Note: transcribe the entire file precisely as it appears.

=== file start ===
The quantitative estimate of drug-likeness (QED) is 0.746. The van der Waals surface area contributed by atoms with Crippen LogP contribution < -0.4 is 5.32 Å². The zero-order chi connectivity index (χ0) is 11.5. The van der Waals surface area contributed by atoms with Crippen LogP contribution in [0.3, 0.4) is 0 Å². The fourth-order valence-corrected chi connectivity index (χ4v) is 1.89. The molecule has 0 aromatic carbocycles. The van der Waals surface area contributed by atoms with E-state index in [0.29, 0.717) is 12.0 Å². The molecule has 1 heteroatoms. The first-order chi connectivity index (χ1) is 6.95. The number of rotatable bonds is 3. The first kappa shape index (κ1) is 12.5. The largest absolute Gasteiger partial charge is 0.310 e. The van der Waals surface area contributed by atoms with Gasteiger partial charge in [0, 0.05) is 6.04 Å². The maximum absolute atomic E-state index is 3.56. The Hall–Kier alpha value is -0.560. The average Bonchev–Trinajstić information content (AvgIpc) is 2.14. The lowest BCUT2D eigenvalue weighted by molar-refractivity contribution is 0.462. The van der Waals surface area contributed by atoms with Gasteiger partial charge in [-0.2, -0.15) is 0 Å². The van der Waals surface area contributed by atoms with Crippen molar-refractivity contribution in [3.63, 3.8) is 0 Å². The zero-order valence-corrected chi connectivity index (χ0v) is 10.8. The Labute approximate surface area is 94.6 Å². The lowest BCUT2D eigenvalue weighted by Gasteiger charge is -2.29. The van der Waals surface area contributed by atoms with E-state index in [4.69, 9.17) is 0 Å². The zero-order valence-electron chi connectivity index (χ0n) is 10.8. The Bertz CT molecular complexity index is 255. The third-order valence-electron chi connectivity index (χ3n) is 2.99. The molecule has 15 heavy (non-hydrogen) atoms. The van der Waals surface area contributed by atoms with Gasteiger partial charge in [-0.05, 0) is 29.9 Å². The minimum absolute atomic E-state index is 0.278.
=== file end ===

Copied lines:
The quantitative estimate of drug-likeness (QED) is 0.746. The van der Waals surface area contributed by atoms with Crippen LogP contribution < -0.4 is 5.32 Å². The zero-order chi connectivity index (χ0) is 11.5. The van der Waals surface area contributed by atoms with Crippen LogP contribution in [0.3, 0.4) is 0 Å². The fourth-order valence-corrected chi connectivity index (χ4v) is 1.89. The molecule has 0 aromatic carbocycles. The van der Waals surface area contributed by atoms with E-state index in [0.29, 0.717) is 12.0 Å². The molecule has 1 heteroatoms. The first-order chi connectivity index (χ1) is 6.95. The number of rotatable bonds is 3. The first kappa shape index (κ1) is 12.5. The largest absolute Gasteiger partial charge is 0.310 e. The van der Waals surface area contributed by atoms with Gasteiger partial charge in [0, 0.05) is 6.04 Å². The maximum absolute atomic E-state index is 3.56. The Hall–Kier alpha value is -0.560. The average Bonchev–Trinajstić information content (AvgIpc) is 2.14. The lowest BCUT2D eigenvalue weighted by molar-refractivity contribution is 0.462. The van der Waals surface area contributed by atoms with Gasteiger partial charge in [-0.2, -0.15) is 0 Å². The van der Waals surface area contributed by atoms with Crippen molar-refractivity contribution in [3.63, 3.8) is 0 Å². The zero-order valence-corrected chi connectivity index (χ0v) is 10.8. The Labute approximate surface area is 94.6 Å². The lowest BCUT2D eigenvalue weighted by Gasteiger charge is -2.29. The van der Waals surface area contributed by atoms with E-state index in [4.69, 9.17) is 0 Å². The zero-order valence-electron chi connectivity index (χ0n) is 10.8. The Bertz CT molecular complexity index is 255. The third-order valence-electron chi connectivity index (χ3n) is 2.99. The molecule has 15 heavy (non-hydrogen) atoms. The van der Waals surface area contributed by atoms with Gasteiger partial charge in [-0.05, 0) is 29.9 Å². The minimum absolute atomic E-state index is 0.278.